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  HOW TO RECOGNISE, TREAT, AND PREVENT NUTRITIONAL DISEASES IN PARROTS
These notes are from a lecture presented to veterinarians at the
World Small Animal Veterinary Association Conference in Granada Spain 2002
by N Harcourt-Brown BVSc DipECAMS FRCVS
Harrogate
United Kingdom

   It is a sad fact that the majority of pet parrots are fed on nutritionally deficient diets.
The majority of pet psittaciforms are given a seed-based diet to eat. Seeds fall into two categories: sunflower seed, peanuts and pine nuts, are large seeds that contain a lot of oil. Small seeds such as safflower, hemp, millet and canary seed contain mainly carbohydrate. Seeds are high calorie, low in calcium with a poor Ca/P ratio, low in most vitamins, have either low protein content or a limiting essential amino acid, usually lysine or methionine.
   Seed based diets have little to recommend them nutritionally but they are easy to store and do not deteriorate visually. They are also universally attractive diet to many parrots. Seed is stored for an unspecified time and in unspecified circumstances and is often seed that has failed to make the grade as fit for human consumption.
  The seed based diet is almost never subjected to nutritional analysis and if an analysis of a mixed seed diet is offered it is usually book-based.
   Although many owners attempt to feed a varied diet, their birds usually select an unbalanced seed-rich diet. Some Grey Parrots eat nothing but sunflower seed. Also most birds are offered far too much food further enabling the bird to eat only the seeds that it wants. A Grey Parrot will maintain its body weight on one tablespoonful of sunflower seed per day.
  The onset of clinical signs of a dietary deficiency is based on the lifestyle of the parrot: productive birds show more dramatic signs more quickly.

  As most parrot’s diets are deficient in several vital nutrients the bird is usually presented with a multitude of subtle problems and just because one deficiency is more obvious, such as osteodystrophy in a growing baby parrot, it does not mean that this will be the only deficiency.

 

   
Specific deficiencies
  Vitamin A deficiency causes squamous metaplasia of the mucous membranes affecting oropharynx, respiratory, reproductive and renal tracts. The abnormal keratinisation blocks the ducts of the glands causing abscesses in the salivary and mucus glands.
   
   
  Carotenoids produce much of the feather colour in parrots. In vitamin A deficient birds the yellow, orange and red colours are much duller and the green plumage (made of yellow carotenoid and blue caused by scattered light) is affected too.
 
 Vitamin A is formed in the bird by converting beta carotene from a vegetable source: fresh vegetable such as carrot, maize or sweet corn, green beans, celery, apricots, etc.

Vitamin E deficiency is commonly seen and occurs because storage of seed for long times allows the oils to become rancid and the vitamin E to deteriorate. Generalised weakness due to myopathy will occur and is also worsened by selenium and sulphur containing amino acid deficiency. This syndrome is commonly seen in Cockatiels.

 Vitamin D3 is often deficient in pet birds. Various vitamin D precursors are metabolised within the skin by ultraviolet light to form Vitamin D3. Glass tends to filter out u/v light form sunlight. As the calcium to phosphorus ratio in most seeds is poor (high phosphorus and low calcium) many parrots become seriously depleted. In birds that are laying eggs or still growing the problem is quickly seen as egg-binding in the former and osteodystrophy with bony deformity in the latter. Grey Parrots are very prone to calcium deficiency, which manifests as convulsions or the bird will suddenly fall off its perch. Their ionised calcium (and often total calcium) level is low as is their Vitamin D3.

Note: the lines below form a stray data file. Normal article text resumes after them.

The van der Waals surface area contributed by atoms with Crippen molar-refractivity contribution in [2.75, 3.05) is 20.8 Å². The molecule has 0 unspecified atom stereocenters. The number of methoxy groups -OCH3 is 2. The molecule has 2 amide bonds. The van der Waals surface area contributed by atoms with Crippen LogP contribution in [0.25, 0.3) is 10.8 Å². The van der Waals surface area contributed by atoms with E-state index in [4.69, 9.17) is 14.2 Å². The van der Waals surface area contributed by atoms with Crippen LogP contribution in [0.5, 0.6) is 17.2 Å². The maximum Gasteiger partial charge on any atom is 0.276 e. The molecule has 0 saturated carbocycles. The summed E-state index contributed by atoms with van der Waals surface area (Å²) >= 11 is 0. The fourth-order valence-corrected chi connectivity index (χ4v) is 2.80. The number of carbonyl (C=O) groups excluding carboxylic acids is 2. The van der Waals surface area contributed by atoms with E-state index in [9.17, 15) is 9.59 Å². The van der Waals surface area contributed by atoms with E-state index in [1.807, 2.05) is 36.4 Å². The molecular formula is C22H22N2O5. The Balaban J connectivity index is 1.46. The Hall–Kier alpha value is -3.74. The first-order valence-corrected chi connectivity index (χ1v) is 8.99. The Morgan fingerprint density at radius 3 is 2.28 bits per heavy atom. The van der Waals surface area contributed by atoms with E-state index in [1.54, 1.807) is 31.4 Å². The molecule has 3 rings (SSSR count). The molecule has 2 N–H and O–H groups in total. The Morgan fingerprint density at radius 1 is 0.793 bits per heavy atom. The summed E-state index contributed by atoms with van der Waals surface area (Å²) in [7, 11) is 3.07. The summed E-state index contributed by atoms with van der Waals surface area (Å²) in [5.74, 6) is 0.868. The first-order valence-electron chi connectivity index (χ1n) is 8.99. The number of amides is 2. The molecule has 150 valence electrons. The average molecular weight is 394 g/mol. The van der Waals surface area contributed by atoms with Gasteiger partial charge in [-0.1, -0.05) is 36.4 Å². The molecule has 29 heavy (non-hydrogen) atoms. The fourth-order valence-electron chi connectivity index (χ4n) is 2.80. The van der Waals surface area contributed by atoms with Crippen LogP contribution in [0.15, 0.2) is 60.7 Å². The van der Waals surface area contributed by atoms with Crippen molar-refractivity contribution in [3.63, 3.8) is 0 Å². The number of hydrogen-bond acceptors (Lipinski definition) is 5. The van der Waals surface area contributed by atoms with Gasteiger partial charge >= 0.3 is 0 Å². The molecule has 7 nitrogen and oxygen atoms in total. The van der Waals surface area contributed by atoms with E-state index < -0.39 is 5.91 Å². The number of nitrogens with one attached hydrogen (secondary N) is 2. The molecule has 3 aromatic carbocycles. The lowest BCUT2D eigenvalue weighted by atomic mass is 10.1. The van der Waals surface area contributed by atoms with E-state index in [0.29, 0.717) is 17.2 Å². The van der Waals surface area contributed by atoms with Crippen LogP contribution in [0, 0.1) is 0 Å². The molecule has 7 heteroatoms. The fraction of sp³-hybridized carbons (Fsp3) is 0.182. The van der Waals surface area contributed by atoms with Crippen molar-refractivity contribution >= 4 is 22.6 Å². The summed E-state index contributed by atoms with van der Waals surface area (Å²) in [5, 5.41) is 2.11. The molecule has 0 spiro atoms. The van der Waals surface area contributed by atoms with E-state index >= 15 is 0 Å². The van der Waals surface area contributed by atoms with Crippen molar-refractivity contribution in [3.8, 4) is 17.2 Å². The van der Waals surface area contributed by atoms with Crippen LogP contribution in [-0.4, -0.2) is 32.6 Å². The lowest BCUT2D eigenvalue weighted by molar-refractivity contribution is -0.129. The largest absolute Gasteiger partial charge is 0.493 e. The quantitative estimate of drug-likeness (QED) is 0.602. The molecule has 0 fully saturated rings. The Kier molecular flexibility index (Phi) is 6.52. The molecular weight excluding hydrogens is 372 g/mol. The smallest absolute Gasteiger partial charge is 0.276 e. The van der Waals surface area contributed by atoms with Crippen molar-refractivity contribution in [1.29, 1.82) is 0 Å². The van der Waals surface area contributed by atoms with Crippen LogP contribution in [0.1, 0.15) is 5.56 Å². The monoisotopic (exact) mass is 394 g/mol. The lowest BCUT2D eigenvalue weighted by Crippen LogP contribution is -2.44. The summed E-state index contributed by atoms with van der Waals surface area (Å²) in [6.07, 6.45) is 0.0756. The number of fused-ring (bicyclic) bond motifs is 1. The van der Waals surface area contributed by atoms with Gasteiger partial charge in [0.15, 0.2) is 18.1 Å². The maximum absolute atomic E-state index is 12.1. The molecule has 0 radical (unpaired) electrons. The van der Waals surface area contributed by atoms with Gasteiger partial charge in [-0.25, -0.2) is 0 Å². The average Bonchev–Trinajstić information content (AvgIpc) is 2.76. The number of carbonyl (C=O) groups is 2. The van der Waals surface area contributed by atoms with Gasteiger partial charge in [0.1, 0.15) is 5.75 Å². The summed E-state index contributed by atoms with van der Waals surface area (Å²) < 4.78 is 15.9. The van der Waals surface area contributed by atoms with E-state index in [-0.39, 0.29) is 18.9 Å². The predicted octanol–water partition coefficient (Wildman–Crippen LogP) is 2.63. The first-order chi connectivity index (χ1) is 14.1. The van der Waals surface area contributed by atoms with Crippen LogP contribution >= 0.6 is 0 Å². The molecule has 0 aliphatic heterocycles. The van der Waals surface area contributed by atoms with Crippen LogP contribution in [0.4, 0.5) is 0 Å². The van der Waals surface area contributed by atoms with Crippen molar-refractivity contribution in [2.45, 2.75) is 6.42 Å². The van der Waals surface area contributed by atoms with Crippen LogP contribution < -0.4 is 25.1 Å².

In a study of hand-reared Grey Parrots, 44% of the birds had bent bones, mostly due to poor feeding of the young birds and also importantly their parents.
Calcium and vitamin D3 can be adequately supplemented using a powder supplement such as Pet Chef at the manufacturer’s recommended quantities, water soluble products are not as good. Ideally vitamin D3 can be made by the bird if it is allowed to be outside in the sunshine several times a week. Sunshine can be replaced by full spectrum lights available commercially for birds (don’t use reptile or plant lights). These lights have a limited life and their ultraviolet emission can fail before their visible light goes. They also have to be situated near the birds to have an effect on vitamin D levels in the body.
   

 

B vitamins are also deficient in a seed based diet and although these vitamins are made in the gut the birds do seem to get signs of deficiency that could be due to deficiency: poor skin and feather quality, dermatitis, and fatty liver problems.

   
  Vitamin K deficiency is seen in Fig Parrots but is not usually identified in other species. However if a broken blood feather or bleeding claw continues bleeding it is worth considering in any parrot.
   
  Most seed based diets are deficient in some essential amino acids. These are usually lysine and methionine. In productive birds, moulting, egg-laying and growing birds, protein deficiency is obvious. In adult non-productive birds it is less so but these birds often have great difficulty in responding to disease or injury. Feather plucking parrots find it difficult to produce normal feathers, which compounds their problems.
   
  These amazons show severe malnutrition in their feathers. Comparing a normal secondary feather (right side) to the same feather from a malnourished bird of the same species (left side) it is easily seen that the pigmentation is grossly abnormal and the feather is smaller than it should be. Many times the feather barbs grow in a deformed manner and the feathers are unable to form an integral structure. Moult is delayed and this shows as worn feathers.
  Iodine is usually low in seed. This leads to a lack of thyroxine, which controls the
basal metabolic rate and also initiates moulting.
  This Amazon parrot had been losing its feathers and not growing new ones for several months. There was no sign of infection. The bird was kept on the same diet with Pet Chef added daily. The second picture taken 6 weeks later shows rapid new feather growth. The bird moulted completely over the next 3 months. Many parrots will moult excessively within a few weeks of going onto a vitamin and mineral supplement. Usually these birds have not had a complete moult for several years due to lack of nutrients.